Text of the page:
Albertans who are immunocompromised now qualify for a fourth round of Covid-19 vaccination, starting Thursday.
Dr. Deena Hinshaw, Alberta’s Chief Medical Officer of Health, made the announcement during her regular Tuesday update.
“Given that immunocompromised individuals do not develop the same levels of immunity after vaccination, we are moving to make fourth doses available to these people,” she said.
The CMOH indicated that for these Albertans, getting the fourth dose would be equivalent to someone not-immunocompromised getting their third booster dose.
The fourth dose will be available to those aged 18+, and at least five months after their third dose, and meeting the booster criteria.
Conditions that would qualify someone for a fourth dose include recipients of CAR-T-cell therapy, stage 3 or advanced HIV, immunosuppressive therapies, transplant recipients, chronic kidney disease receiving regular dialysis, receiving active cancer treatment, or taking certain medications for autoimmune diseases.
A full list of conditions can be found on the Government of Alberta’s website.
National Advisory Committee on Immunization recommended
Dr. Hinshaw said that there are approximately 80,000 immunocompromised Albertans. Many of whom will be reaching the end of their five-month waiting period after qualifying for third doses in September of last year.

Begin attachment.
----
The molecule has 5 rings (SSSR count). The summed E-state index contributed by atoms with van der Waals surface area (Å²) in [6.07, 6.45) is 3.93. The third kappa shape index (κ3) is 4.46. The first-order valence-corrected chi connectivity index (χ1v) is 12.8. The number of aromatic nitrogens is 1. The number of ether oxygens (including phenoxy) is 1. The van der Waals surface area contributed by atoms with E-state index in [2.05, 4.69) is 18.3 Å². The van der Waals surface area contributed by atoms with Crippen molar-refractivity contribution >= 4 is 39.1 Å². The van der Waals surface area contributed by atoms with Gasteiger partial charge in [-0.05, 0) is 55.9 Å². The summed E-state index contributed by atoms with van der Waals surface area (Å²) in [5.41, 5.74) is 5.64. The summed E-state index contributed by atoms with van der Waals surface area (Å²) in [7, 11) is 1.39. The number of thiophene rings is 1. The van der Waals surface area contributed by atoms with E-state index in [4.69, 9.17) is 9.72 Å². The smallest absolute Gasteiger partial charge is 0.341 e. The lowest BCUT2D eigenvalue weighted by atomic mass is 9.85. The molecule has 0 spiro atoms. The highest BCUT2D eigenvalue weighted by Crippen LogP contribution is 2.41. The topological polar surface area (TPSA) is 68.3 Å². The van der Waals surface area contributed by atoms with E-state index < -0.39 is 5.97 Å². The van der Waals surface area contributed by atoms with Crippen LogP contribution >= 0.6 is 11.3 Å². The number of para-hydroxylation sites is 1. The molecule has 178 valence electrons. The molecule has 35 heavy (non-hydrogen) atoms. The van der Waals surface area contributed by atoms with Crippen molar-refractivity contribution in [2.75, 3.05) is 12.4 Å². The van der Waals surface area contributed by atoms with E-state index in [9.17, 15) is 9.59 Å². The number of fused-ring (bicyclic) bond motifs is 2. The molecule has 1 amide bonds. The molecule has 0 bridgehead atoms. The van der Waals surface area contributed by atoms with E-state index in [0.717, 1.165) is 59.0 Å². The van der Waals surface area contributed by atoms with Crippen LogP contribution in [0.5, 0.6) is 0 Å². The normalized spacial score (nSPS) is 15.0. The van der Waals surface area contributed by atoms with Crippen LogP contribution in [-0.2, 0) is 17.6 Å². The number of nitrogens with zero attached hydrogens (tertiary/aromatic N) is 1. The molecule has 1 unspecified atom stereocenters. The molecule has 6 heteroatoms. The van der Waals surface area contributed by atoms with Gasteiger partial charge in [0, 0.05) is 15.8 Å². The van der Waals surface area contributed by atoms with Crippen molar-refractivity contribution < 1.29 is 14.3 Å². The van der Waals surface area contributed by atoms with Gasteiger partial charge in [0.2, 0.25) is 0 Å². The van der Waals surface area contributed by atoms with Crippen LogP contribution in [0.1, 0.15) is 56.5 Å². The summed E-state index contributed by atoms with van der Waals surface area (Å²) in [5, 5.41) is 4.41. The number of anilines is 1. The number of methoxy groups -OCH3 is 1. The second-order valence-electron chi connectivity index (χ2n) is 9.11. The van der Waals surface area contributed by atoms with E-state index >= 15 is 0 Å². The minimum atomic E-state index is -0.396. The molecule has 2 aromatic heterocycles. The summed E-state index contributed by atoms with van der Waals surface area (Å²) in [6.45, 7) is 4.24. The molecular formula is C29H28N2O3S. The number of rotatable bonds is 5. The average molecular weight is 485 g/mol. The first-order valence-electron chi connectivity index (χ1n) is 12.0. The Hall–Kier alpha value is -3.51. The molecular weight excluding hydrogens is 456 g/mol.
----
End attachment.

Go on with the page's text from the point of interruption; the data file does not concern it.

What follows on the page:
The National Advisory Committee on Immunization issued a statement on December 3, 2021, recommending that fourth doses be issued to Canadians who are moderately to severely immunocompromised.
“While data on a fourth dose of a COVID-19 vaccine after the recommended three-dose primary series in moderately to severely immunocompromised individuals are currently limited, many of these individuals are at a higher risk of severe outcomes of COVID-19 and also at increased risk of decreasing protection over time since vaccination.”
The Alberta Advisory Committee on Immunization also recommended the change.
Dr. Hinshaw said that this new round of vaccinations would help to prevent the increased number of outbreak infections, and decrease the chances of severe outcomes.
Evan Whitmore, a Calgarian with an autoimmune disease who now qualifies for the fourth dose, welcomed the news.
“I assumed we’d be continuing to get boosters for a while, so I don’t have a problem getting it,” he said.